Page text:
Making it Better for Queer Youth: Troubling (Neo) liberal Rhetorics of Visibility and Empowerment

Knoll, Kristina. Feminist Disability Studies: Theoretical Debates, Activism, Identity Politics, & Coalition Building 73.12 (2013): Dissertation Abstracts International, A: The Humanities and Social Sciences, Vol.73(12). Web.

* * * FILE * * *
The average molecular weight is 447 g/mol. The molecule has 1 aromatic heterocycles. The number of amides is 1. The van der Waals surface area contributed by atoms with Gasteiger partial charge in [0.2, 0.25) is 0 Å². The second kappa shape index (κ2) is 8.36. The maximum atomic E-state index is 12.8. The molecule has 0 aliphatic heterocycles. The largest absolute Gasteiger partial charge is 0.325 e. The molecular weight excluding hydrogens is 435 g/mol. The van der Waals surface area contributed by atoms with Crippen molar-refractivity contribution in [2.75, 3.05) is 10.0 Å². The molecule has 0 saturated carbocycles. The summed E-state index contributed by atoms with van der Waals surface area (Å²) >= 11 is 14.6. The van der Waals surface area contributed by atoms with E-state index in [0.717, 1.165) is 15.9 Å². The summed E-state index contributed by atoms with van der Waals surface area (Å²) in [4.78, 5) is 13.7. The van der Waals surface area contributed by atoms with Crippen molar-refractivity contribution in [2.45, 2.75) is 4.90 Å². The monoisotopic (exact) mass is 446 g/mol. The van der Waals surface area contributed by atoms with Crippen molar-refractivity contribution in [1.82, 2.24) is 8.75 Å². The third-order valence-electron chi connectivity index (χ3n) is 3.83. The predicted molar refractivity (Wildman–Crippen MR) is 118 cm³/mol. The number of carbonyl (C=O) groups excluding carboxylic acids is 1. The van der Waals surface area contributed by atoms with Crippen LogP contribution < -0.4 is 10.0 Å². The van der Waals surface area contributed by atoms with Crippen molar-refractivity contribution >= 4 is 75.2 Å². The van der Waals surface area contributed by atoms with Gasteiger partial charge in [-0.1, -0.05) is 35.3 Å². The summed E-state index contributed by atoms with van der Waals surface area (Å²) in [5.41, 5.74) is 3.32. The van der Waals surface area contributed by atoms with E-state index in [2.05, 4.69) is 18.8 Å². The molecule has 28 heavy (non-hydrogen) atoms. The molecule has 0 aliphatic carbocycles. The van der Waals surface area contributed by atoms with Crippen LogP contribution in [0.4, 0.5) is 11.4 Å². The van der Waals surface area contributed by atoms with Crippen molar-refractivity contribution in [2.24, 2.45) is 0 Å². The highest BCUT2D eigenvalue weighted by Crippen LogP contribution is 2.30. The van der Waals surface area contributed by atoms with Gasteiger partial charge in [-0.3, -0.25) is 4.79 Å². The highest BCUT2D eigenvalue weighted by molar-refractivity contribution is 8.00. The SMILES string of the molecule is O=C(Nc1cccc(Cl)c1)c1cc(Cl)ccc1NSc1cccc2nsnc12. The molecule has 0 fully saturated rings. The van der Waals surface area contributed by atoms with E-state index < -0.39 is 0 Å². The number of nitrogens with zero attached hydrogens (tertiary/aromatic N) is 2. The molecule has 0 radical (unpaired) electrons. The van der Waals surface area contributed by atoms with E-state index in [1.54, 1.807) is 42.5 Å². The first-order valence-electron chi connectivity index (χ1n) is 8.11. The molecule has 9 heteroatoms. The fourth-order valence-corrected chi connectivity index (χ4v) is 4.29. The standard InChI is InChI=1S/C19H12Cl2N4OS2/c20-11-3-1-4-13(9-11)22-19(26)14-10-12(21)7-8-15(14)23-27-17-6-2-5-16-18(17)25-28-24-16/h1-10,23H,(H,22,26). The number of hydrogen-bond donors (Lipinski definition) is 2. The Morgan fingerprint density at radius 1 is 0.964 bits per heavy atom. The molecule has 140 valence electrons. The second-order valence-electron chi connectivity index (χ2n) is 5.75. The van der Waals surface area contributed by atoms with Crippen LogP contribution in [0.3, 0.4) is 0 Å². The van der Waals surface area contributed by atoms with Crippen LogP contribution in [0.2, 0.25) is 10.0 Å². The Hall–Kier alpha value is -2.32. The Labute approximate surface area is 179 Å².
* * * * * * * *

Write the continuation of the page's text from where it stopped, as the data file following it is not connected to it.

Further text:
This dissertation explores the discourse of queer youth as it has emerged as a distinct identity category in the U.S. from the late 1980's onwards. During this time, queer young people have come to be treated as a unique population and, particularly, as an "at-risk" population demanding study and intervention across the Social Sciences (e.g. in Psychology, Social Work and Education) as well as outside academia, most notably in the media. Similar to discourses about lesbian, gay, bisexual, transgender and queer people (LGBTQ) generally, the discourse of queer youth has been profoundly shaped by a cultural politics structured through the metaphor of invisibility. My focus in this project is to look specifically at discourses of visibility as empowerment in order to better understand how the identities of LGBTQ youth are being defined within contemporary dominant discourses in the U.S.A. Given the higher incidence of suicide among LGBTQ young people, the dominant discourses in academia and media most commonly engage rhetorics of empowerment aimed at supporting and even `saving' queer youth. While sharing these goals, I argue that the rhetorics of visibility and empowerment presented to young people are troubling in their use of narrow versions of American liberal individualism that are often indistinct from, and/or aligned with, neoliberal ideologies that render invisible the material social differences and inequalities that shape the lives of many young people. In pursuing this critique, I examine the discourse of queer youth in three specific discourse domains. First, I examine the epistemological frameworks in the discourse in the emerging field of Social Science research on queer youth over the last 30 years. Second, in the first of two case studies, I examine the rhetorics of empowerment in three large-scale media projects aimed at queer young people in the U.S.A. over the last fifteen years: XY, Young Gay American (YGA), and the It Gets Better project. Lastly, in a second case study I turn to photovoice, a community-based participatory research method in which I ask how, if given the tools, would queer young people visualize themselves and their communities.

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